Consumerism In The Great Gatsby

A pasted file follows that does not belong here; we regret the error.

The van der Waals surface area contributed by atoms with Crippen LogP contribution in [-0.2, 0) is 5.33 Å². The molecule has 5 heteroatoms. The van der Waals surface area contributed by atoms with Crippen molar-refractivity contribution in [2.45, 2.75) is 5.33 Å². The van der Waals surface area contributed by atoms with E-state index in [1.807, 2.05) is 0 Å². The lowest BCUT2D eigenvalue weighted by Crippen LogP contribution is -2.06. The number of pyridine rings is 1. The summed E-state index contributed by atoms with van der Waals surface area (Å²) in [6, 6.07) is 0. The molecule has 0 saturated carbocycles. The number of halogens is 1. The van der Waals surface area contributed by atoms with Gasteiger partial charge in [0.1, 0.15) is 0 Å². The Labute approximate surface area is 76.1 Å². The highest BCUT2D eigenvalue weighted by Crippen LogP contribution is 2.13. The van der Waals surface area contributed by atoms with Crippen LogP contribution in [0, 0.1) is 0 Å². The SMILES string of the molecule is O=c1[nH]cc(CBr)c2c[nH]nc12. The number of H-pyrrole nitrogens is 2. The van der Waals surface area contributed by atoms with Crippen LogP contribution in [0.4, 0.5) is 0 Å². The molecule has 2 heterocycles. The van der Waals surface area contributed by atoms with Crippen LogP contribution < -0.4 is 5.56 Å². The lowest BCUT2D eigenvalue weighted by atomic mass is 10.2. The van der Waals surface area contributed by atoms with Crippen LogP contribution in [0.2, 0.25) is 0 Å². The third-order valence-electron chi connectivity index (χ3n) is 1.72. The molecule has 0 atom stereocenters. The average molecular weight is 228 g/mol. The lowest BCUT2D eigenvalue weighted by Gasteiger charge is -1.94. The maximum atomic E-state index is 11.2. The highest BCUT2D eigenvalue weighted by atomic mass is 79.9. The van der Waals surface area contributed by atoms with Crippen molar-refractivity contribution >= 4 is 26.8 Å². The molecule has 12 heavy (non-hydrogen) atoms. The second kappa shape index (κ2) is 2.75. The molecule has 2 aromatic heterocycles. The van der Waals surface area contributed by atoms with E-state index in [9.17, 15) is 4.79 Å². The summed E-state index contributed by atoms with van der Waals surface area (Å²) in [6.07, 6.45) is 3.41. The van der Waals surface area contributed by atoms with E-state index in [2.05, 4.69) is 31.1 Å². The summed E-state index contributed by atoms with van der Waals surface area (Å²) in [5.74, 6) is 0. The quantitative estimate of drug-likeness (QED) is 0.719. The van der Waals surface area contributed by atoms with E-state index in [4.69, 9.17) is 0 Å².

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During the Roaring Twenties of the “Jazz Age”, the economy was booming and many were celebrating the end of World War I. Many were giving into consumerism, bending the rules of fashion, and throwing lavish parties. F. Scott Fitzgerald was very involved with his writing during this time, while writing The Great Gatsby, he was able to portray that time period throughout. “Francis Scott Key Fitzgerald as a… novelist considered on of the pre- eminent authors in the history of American literature due… to… his third book, The Great Gatsby… the quintessential American novel, as well as a definitive social history of the Jazz Age…” (“F. Scott Fitzgerald Biography”). In The Great Gatsby our narrator Nick Carraway, moves to West Egg (outside of New York City) in 1922 and meets a man by the name of Jay Gatsby. Also, across from them is Nick’s cousin, Daisy and her husband, Tom. Gatsby is known for throwing lavish parties, but no one knows much about him. Nick and Gatsby become more involved with each other and finds out the reason for Gatsby’s big parties. Gatsby throws these parties to get Daisy to eventually show up because of their past relationship. However, Daisy is in a poor marriage with Tom and Gatsby hopes he can win Daisy back. It ends with Daisy staying with Tom and Gatsby ends up accidentally dead because of Daisy and Tom’s actions. F. Scott Fitzgerald uses symbols: the green light, the valley of ashes, and Doctor T. J. Eckleburg to represent more important aspects of the
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